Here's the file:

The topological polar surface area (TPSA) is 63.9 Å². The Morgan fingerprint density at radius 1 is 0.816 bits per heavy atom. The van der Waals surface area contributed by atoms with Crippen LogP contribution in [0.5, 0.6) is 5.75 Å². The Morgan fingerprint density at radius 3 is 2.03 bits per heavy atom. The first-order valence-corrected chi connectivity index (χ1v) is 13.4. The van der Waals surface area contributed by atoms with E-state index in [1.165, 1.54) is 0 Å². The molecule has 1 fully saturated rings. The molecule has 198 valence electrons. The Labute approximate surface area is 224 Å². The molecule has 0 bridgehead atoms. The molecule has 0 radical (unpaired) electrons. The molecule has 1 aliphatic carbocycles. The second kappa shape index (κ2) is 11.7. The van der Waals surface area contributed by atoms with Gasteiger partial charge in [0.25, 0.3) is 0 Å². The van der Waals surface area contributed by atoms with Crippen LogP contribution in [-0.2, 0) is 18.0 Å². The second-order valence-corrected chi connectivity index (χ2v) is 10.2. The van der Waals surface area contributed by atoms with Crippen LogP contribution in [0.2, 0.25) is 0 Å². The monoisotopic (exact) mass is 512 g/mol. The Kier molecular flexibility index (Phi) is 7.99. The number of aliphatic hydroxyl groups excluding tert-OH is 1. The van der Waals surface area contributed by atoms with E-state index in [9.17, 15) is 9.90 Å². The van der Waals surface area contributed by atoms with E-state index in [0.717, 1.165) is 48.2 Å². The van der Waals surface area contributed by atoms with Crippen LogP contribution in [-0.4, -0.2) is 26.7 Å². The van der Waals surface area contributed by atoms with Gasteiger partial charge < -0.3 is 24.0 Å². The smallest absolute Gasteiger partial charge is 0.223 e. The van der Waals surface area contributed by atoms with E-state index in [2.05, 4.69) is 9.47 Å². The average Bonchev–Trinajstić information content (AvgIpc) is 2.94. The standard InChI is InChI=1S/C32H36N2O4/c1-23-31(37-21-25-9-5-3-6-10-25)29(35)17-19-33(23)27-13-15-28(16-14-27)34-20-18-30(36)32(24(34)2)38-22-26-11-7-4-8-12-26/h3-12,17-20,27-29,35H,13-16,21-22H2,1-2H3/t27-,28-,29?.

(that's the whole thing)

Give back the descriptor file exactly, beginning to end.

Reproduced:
The topological polar surface area (TPSA) is 63.9 Å². The Morgan fingerprint density at radius 1 is 0.816 bits per heavy atom. The van der Waals surface area contributed by atoms with Crippen LogP contribution in [0.5, 0.6) is 5.75 Å². The Morgan fingerprint density at radius 3 is 2.03 bits per heavy atom. The first-order valence-corrected chi connectivity index (χ1v) is 13.4. The van der Waals surface area contributed by atoms with E-state index in [1.165, 1.54) is 0 Å². The molecule has 1 fully saturated rings. The molecule has 198 valence electrons. The Labute approximate surface area is 224 Å². The molecule has 0 bridgehead atoms. The molecule has 0 radical (unpaired) electrons. The molecule has 1 aliphatic carbocycles. The second kappa shape index (κ2) is 11.7. The van der Waals surface area contributed by atoms with Gasteiger partial charge in [0.25, 0.3) is 0 Å². The van der Waals surface area contributed by atoms with Crippen LogP contribution in [-0.2, 0) is 18.0 Å². The second-order valence-corrected chi connectivity index (χ2v) is 10.2. The van der Waals surface area contributed by atoms with Crippen LogP contribution in [0.2, 0.25) is 0 Å². The monoisotopic (exact) mass is 512 g/mol. The Kier molecular flexibility index (Phi) is 7.99. The number of aliphatic hydroxyl groups excluding tert-OH is 1. The van der Waals surface area contributed by atoms with E-state index in [9.17, 15) is 9.90 Å². The van der Waals surface area contributed by atoms with E-state index in [0.717, 1.165) is 48.2 Å². The van der Waals surface area contributed by atoms with Crippen LogP contribution in [-0.4, -0.2) is 26.7 Å². The van der Waals surface area contributed by atoms with Gasteiger partial charge < -0.3 is 24.0 Å². The smallest absolute Gasteiger partial charge is 0.223 e. The van der Waals surface area contributed by atoms with E-state index in [2.05, 4.69) is 9.47 Å². The average Bonchev–Trinajstić information content (AvgIpc) is 2.94. The standard InChI is InChI=1S/C32H36N2O4/c1-23-31(37-21-25-9-5-3-6-10-25)29(35)17-19-33(23)27-13-15-28(16-14-27)34-20-18-30(36)32(24(34)2)38-22-26-11-7-4-8-12-26/h3-12,17-20,27-29,35H,13-16,21-22H2,1-2H3/t27-,28-,29?.